The latest WikiLeaks scandal isn't good, especially the tech industry.
The secretive Central Intelligence Agency is again under the spotlight over the latest cybersecurity documents exposed by WikiLeaks. Code-named "Vault 7," these confidential documents contain details about the different tools such as malware, viruses, Trojans, and zero-day systems developed by the CIA to hack smartphones, computers, and appliances like Samsung Smart TVs.
This is bad news for tech firms, whose very lifeline depends on the integrity, security, and dependability of their products and services. Companies like Google and Apple might be vulnerable, considering their respective Android and iOS are used by majority of smartphones.
Those Tools Are Not Toys
In a press release by WikiLeaks about Vault 7, the foremost concern for the said leaks is global security. These "cyber weapons" can get loose and easily spread around the world and used by rogue states, cyber mafia, terrorist groups, or even teenage hackers.
"There is an extreme proliferation risk in the development of cyber 'weapons.' Comparisons can be drawn between the uncontrolled proliferation of such 'weapons,' which results from the inability to contain them combined with their high market value, and the global arms trade," said Julian Assange, WikiLeaks editor. He added that the concerns go beyond the cyberspace, as it can affect "political, legal, and forensic" fields.
Security Risks 'R Us
The recent WikiLeaks dump may not be proof about any actual hacking done by the CIA, but it is already a cause for concern for ordinary citizens. For common modern-day consumers whose daily lives are integrated with technology (smartphones and emails, among others), the WikiLeaks issue can really have an impact. More than geopolitical concerns, the issue can affect us on a personal level.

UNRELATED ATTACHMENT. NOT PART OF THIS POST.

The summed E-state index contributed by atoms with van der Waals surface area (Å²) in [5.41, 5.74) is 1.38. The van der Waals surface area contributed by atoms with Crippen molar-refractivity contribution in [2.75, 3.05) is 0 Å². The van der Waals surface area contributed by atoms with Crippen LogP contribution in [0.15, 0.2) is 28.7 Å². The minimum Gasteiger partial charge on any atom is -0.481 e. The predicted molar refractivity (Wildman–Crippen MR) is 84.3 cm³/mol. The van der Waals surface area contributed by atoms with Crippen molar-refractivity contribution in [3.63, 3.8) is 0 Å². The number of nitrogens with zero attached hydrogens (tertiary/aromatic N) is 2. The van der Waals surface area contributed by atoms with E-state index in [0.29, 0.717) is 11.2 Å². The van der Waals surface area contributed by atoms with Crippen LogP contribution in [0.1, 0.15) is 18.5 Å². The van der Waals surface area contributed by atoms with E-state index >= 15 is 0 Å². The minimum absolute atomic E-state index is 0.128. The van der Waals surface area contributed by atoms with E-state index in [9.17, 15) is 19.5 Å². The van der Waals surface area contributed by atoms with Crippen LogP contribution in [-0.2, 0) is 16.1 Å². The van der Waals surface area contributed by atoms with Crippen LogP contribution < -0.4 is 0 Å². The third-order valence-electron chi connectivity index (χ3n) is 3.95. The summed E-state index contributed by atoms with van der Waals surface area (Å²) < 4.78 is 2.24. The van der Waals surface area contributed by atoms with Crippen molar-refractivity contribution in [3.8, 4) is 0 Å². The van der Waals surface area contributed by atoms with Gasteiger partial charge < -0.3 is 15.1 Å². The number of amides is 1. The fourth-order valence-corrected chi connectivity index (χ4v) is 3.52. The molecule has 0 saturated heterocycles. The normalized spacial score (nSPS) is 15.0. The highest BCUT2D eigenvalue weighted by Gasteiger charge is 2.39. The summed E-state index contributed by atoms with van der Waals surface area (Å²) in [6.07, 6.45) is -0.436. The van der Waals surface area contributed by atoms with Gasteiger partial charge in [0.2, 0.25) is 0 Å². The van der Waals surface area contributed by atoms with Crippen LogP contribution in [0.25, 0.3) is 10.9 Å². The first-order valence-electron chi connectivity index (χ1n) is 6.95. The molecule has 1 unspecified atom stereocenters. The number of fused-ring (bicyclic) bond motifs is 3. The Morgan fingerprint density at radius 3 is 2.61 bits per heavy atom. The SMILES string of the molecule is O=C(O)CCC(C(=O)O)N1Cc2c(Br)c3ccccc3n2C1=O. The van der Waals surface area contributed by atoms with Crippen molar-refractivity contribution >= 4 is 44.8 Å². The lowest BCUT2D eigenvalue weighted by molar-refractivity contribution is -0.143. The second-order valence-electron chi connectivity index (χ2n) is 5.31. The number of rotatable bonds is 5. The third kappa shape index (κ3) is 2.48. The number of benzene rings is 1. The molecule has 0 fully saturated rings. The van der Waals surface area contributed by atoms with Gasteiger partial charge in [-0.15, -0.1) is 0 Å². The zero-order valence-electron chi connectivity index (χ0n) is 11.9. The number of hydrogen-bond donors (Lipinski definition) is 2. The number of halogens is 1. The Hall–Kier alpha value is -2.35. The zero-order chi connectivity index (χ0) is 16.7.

One such concern is identity theft. We put a lot of personal information online. Once compromised by malicious programs (like the ones developed by the CIA), it can put our personal details susceptible to theft by criminals.
Another concern is invasion of privacy. The latest WikiLeaks docs proves that the CIA have programs that can turn an innocent Samsung Smart TV into a listening device. If this technology falls into the wrong hands, our private lives will be under the creepy eyes of a malicious hacker.
Another concern we can be susceptible to are scams and thefts, as unsecure networks compromised by Trojans and malware can lead us to fake sites that can steal our financial information such as credit card or bank account numbers.
As always, an ounce of prevention is always the best. So the best way to combat digital threats is to make sure none of our private information is online. Always upgrade and update your antivirus software and smartphone OS, and be extra vigilant when visiting websites.
Bad News Is Bad For Business
So the capability to combat these security threats boils down to the tech industry. Knowing that Android and iOS have been specifically targeted by the CIA hacking, the smartphone market can suffer a hit. Panicked people might freak out and this can affect stocks and shares.
Thankfully, companies like Apple are taking a more proactive approach to combat these threats. Apple released a statement that it already addressed the issue highlighted in the Vault 7 issue such as iOS exploits. Apple has patched this and told everybody that there is no cause to panic.
"Apple is deeply committed to safeguarding our customers' privacy and security. The technology built into today's iPhone represents the best data security available to consumers, and we're constantly working to keep it that way," an Apple spokesperson told TechCrunch.
The company added that its software and products are designed in such a way that security updates will reach customers right away, and almost 80 percent of Apple customers have the latest iOS version running on their devices.
"While our initial analysis indicates that many of the issues leaked today were already patched in the latest iOS, we will continue work to rapidly address any identified vulnerabilities," the spokesperson continued. "We always urge customers to download the latest iOS to make sure they have the most recent security updates."
The companies that can be affected by these leaks are internet service providers, antivirus software services, desktop operating systems like Windows and Linux, consumer electronics like TVs and cameras, and smartphone apps that deal with personal financial data such as Uber and Amazon.
Other tech companies haven't responded about the issue as of this writing.